FAQs

General


No. We are happy to provide you with a cost estimate for any of our service free of charge.

Monday-Friday 7:30am - 4:30pm

* Between Memorial day and Labor day
Monday-Thursday 7:30am - 5:30pm, Friday 7:30am - 11:30am



Surveying


A mortgage survey is performed for someone during the process of buying a home and is usually required by the mortgage company or lending institution. This survey locates any improvements on the property such as houses, garages, sheds, fences, driveways and sidewalks. The plan that is prepared shows those improvements and also shows where the property lines are located based on the recorded deed for the property. The lending institution uses this information to make sure that there aren’t any ‘encroachments’, or other people’s belongings or structures on the property being purchased by their client.

A boundary survey is performed for many reasons. Usually the property owner requests this type of survey to verify where their property lines are located. Sometimes there is a dispute between property owners, and other times it is unclear exactly how much land someone actually owns. A boundary survey entails detailed research at the recorder of deeds office to trace the property back through the years. Evidence is located in the field to support the deed information. Calculations are then performed and a plan made to show the location of the property lines and the size and shape of the parcel. The final step is to place new monuments or markers at the property corners so that the parcel is clearly defined on the ground.

There are many factors that influence the cost of a survey. Two parcels of the same size can have different prices for a survey depending on the conditions of the property. The major factors affecting the cost are: parcel size, existence of adequate control (property corner markers), accuracy of deed of record, existence of woods, swamps, streams and other natural features on the property, disputes regarding location of property lines, among other considerations.



Structural


Anytime that you think there could be a problem with your home/building is a good time to call. For example, a small vertical crack in your basement wall is common and may not be a concern. However, a small horizontal crack can be an indication of the beginning of a failure of the foundation wall. When it comes to your safety, it is always best to have your concerns checked out.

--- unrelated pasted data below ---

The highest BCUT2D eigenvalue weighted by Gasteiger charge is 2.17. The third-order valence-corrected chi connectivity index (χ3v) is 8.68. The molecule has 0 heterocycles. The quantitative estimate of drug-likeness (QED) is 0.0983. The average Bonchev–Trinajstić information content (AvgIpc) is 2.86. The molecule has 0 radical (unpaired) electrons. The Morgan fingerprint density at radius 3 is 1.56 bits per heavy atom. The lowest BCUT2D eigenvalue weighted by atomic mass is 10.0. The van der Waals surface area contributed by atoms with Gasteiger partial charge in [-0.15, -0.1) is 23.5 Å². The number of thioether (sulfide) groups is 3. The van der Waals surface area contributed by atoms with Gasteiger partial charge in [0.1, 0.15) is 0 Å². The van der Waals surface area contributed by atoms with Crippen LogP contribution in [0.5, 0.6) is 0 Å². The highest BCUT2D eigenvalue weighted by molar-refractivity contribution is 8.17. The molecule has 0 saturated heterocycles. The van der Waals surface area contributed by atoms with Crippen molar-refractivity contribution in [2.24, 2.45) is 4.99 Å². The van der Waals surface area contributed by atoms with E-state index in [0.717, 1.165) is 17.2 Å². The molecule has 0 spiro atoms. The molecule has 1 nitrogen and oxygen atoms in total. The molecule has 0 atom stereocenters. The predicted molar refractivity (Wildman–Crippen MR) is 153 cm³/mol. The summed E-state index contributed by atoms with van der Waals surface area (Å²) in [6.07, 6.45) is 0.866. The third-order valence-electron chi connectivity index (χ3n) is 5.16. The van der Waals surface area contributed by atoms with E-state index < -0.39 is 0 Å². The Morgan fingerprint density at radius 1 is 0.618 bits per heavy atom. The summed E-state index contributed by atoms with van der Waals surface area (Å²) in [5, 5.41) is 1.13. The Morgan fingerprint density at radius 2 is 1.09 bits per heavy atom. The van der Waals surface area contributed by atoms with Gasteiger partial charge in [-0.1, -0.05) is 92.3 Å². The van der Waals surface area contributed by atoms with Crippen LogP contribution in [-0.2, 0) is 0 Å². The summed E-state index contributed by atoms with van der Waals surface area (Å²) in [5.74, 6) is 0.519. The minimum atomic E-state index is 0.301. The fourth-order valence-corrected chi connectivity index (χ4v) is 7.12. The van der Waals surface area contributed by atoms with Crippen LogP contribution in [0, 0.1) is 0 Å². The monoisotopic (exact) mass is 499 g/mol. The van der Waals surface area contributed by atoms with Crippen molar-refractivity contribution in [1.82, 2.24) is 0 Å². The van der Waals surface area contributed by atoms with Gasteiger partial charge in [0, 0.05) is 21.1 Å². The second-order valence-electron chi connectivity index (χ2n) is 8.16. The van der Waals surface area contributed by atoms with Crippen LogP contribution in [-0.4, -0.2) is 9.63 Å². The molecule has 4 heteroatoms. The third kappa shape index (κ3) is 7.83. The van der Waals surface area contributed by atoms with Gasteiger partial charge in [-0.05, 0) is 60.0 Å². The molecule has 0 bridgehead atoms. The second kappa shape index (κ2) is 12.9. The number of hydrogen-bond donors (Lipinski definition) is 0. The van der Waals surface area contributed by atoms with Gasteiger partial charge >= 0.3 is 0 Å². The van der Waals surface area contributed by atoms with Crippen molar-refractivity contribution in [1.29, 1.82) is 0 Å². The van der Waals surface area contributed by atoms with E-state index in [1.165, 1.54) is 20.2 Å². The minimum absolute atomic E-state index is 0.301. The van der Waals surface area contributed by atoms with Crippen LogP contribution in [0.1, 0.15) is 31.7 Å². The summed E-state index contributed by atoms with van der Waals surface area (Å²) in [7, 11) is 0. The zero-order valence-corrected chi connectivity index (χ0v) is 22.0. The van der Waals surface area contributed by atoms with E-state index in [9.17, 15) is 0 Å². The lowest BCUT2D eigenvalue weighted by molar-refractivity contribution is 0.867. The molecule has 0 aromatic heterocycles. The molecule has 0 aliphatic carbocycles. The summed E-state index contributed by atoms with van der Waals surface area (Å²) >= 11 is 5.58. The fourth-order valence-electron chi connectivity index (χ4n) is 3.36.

Delaware Law prohibits us from stamping your drawings. However, we would be happy to perform the calculations required to verify your design and to prepare our own stamped drawing for you to obtain the building permit you desire. As with home/building inspections, we only perform calculations and prepare drawings for structural work. We cannot stamp drawings to certify to the architectural elements of the design or certify to their compliance with applicable codes as relating to the design of items other than structural elements.



Site Engineering


The site engineer should always be called first when you begin the building process. Many architects are very skilled at knowing local building codes and zoning limitations, but there are many other issues that need to be considered when selecting a piece of land to build on. Scott Engineering can help you evaluate the site you are interested in to determine if there are potential development problems. Issues such as storm drainage, utility availability, wetlands, soils types, and highway access can all lead to added expenses if the right property is not selected. We offer a full line of services related to evaluating property before it is purchased. A small sum of money spent on conceptual plans, utility feasibility studies and wetlands mapping, for example, could save considerable time and money in the project at a later date. Having the right piece of property can make a big difference in the success of your project.